WASHINGTON — California's cash crunch appears ready to land on the steps of the U.S. Capitol.
In coming weeks, Congress is expected to debate whether to take the unprecedented step of guaranteeing the state's emergency borrowing on a short-term basis.
Proponents say they're not asking Washington for a bailout, merely trying to lower the state's borrowing costs by having the federal government back its loans. Critics say, however, that it would be a drastic mistake that would jeopardize the federal government's AAA credit rating, noting that California ranks as the worst credit risk among the 50 states.
"That's never been done, and I think it's never been done for good reason," said Rep. Dan Lungren, R-Calif. He said the federal government couldn't afford to back bonds for every state, adding: "If California does it, other states are going to be standing in line, with New York right behind them."
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Supporters say they aren't asking for any financial aid from the federal government.
Rep. Doris Matsui, D-Calif., is working on a bill with Democratic Rep. Barney Frank of Massachusetts, the chairman of the House Financial Services Committee, and expects to introduce it as soon as possible, her spokeswoman, Alexis Marks, said Tuesday.
"California faces a tremendous budget deficit and cash flow crisis, which requires immediate attention," Matsui said. "There is no panacea for addressing California's budget issues at the federal level. However, it's time for the federal government to step in and temporarily guarantee bonds until the economy improves."
Others say the risk is too large. If the request is approved, Orange County, Calif., Treasurer Chriss Street said, the federal government "will inevitably become the lender of last resort for all government entities in California and across the United States."
Lungren predicted that the request will face an uphill fight in Congress and said it raised serious questions of accountability.
"How does the state put its house in order if they can fall back on the federal government to fill the gap?" he asked.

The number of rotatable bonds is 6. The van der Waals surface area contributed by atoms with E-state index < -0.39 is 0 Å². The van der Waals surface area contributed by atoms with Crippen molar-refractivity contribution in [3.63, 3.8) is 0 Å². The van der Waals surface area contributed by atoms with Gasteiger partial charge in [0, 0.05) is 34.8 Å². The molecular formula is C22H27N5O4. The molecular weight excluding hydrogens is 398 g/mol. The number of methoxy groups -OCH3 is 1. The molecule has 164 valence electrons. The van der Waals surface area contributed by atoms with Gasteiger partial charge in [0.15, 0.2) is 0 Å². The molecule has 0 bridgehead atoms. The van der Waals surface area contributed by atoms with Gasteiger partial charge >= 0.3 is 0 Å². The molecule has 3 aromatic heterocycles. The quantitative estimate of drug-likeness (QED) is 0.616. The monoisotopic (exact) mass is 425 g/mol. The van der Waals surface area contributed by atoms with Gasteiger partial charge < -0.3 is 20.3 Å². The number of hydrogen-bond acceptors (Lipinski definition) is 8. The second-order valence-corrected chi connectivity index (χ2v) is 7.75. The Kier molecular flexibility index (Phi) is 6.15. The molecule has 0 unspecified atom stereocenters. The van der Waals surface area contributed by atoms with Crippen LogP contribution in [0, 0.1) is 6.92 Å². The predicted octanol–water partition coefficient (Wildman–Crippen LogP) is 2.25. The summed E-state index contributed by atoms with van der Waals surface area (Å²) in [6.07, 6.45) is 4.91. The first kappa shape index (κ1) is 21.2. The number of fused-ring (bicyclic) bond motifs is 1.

The issue is coming to a head as Californians prepare to vote next Tuesday on three special propositions that will determine the size of the state's budget gap. One would allow the state to borrow money from future lottery revenues, and the other two would shift funds from programs for children's health and the mentally ill to the general operating budget.
If they fail, as polls predict, the state will face a $21 billion hole; if they pass, the gap will be $15 billion. Either way, the state may need as much as $23 billion to pay its bills, beginning July 1.
Members of Congress already were wrestling with how far to go to help cash-strapped states and local units of government.
In February, Congress passed a $787 billion economic-stimulus bill that's expected to send nearly $50 billion to California. Most of that money is targeted to specific programs such as road projects and education, however, and can't be used to fill the state's budget shortfall.
Two California U.S. House Democrats, Reps. Anna Eshoo and Jackie Speier, want Congress to provide federal aid to governmental entities that lost money when financial giant Lehman Brothers went bankrupt last year. They want to pass a bill that would force the federal government to use money from the $700 billion Troubled Asset Relief Program to reimburse taxpayer losses.
Frank is sympathetic, noting that San Mateo County, just south of San Francisco, lost $155 million when Lehman shut down. He said the county would have lost nothing if it had invested with American International Group because the Bush administration decided to bail out AIG investors while doing nothing for Lehman investors.
"There is no principle of any sort that can justify that result," Frank said, "and our job is to try and see if it can be dealt with."
Offering any kind of help to states, counties and cities just months after Congress passed its huge stimulus bill could be a tough sell, however.
"I believe the American people are in a state of bailout fatigue," said Rep. Spencer Bachus of Alabama, the top-ranked Republican on Frank's committee. He said it was a mistake for the federal government to help AIG investors and that it would be another mistake to bail out Lehman Brothers investors.
Republican Rep. Jeb Hensarling of Texas said the U.S. debt load already was soaring and noted that American investors have lost more than $11 trillion since the stock market peaked. He said that "bailouts beget bailouts, which beget more bailouts" and that Congress couldn't bail out everyone.
"Who hasn't lost and who isn't hurting in this economy?" Hensarling asked.
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